The new treatment’s brand name is Perjeta. Like Herceptin, this reagent works by attaching to the Her2 receptor on a cancer cell’s surface. But it differs by binding a distinct part of the molecule; its mechanism of action is said to complement that of Herceptin.  You might recall that HER protein family members are complex signaling molecules that span cell membranes. Her1 is the Epidermal Growth Factor Receptor; it’s turned on when bound by its partner, or molecular ligand, Epidermal Growth Factor(EGF). The others are Her2, -3 and -4.

EGFR (Her1) signaling, Wiki-Books image

The science behind drugs that interfere with Her2 receptors and signaling is nicely summarized in a recent, open-access Nature Reviews Clinical Oncology article. Herceptin binds a particular segment of Her2 on the outside of the cell; this leads to failed signaling on the inside, including cell division signals, and causes cell death by several mechanisms. Pertuzumab binds a distinct segment of Her2 in such a way that it can’t form a complex with the related Her3 molecule; this interaction is needed for Her2 to stimulate cell growth.

The FDA’s approval rests largely on results of the CLEOPATRA (Clinical Evaluation of Pertuzumab and Trastuzumab) study, published earlier this year in the NEJM. In that Phase III study, just over 800 patients were randomly assigned to receive a standard regiment – Herceptin in combination with Taxotere plus a placebo infusion, or the Herceptin-Taxotere combination plus Pertuzumab.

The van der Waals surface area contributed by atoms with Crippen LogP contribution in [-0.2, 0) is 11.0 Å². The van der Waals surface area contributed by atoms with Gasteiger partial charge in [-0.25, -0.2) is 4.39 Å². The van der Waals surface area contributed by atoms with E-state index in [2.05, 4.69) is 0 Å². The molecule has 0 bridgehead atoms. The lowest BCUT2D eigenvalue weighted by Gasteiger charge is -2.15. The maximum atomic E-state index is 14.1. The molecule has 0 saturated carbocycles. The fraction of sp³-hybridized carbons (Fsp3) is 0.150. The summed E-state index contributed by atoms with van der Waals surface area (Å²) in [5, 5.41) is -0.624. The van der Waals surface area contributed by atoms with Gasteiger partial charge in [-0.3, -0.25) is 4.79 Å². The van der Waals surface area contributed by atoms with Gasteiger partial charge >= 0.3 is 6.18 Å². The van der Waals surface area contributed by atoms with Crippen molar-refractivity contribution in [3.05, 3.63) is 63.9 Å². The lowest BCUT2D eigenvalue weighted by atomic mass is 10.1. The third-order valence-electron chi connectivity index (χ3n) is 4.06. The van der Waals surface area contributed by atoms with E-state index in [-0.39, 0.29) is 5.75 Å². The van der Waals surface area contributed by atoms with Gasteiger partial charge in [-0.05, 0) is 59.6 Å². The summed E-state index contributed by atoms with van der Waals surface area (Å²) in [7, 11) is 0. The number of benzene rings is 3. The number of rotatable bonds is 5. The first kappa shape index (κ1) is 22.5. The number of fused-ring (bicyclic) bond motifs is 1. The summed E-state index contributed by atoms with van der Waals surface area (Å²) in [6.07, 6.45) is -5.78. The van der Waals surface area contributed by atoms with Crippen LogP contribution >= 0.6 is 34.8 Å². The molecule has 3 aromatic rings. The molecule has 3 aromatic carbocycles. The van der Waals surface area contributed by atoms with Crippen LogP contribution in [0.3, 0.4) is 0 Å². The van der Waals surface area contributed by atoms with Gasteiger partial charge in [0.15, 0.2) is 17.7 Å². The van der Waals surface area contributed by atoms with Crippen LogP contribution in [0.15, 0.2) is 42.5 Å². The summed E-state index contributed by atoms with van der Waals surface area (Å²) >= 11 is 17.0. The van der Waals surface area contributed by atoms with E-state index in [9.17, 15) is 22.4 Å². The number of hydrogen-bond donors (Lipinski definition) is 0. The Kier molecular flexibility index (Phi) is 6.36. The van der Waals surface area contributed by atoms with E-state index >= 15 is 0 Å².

The patients who received Pertuzumab did better in terms of Progression Free Survival (PFS, 18.5 months vs. 12.4 months; this difference holds strong statistical merit). There is a trend, also, in terms of Overall Survival: at a median follow-up point of 19.3 months, there were more deaths in the placebo group. But a statistically significant difference was not reached. Toxicity was reported as “generally similar” in the two groups, but there was more diarrhea, dry skin and rashes among those who got Pertuzumab (Table 3). Heart problems, a known toxicity of the Herceptin-Taxotere regimen, were slightly less common with Pertuzumab. Hair loss, presumably from the chemotherapy part of the regimen, was common in both groups.

One curious thing I noticed, in re-reading the January report, is that although the median age for both patient groups was 54 years, the control patients ranged from 27 – 89 in age; those who got Pertuzumab ranged from 22 – 82 years. Although the younger “shift” of Pertuzumab-receiving patients relative to the controls is unlikely to affect the PFS, it’s odd to include an 89 year old patient on an experimental protocol involving infusions of two monoclonal antibodies along with chemo.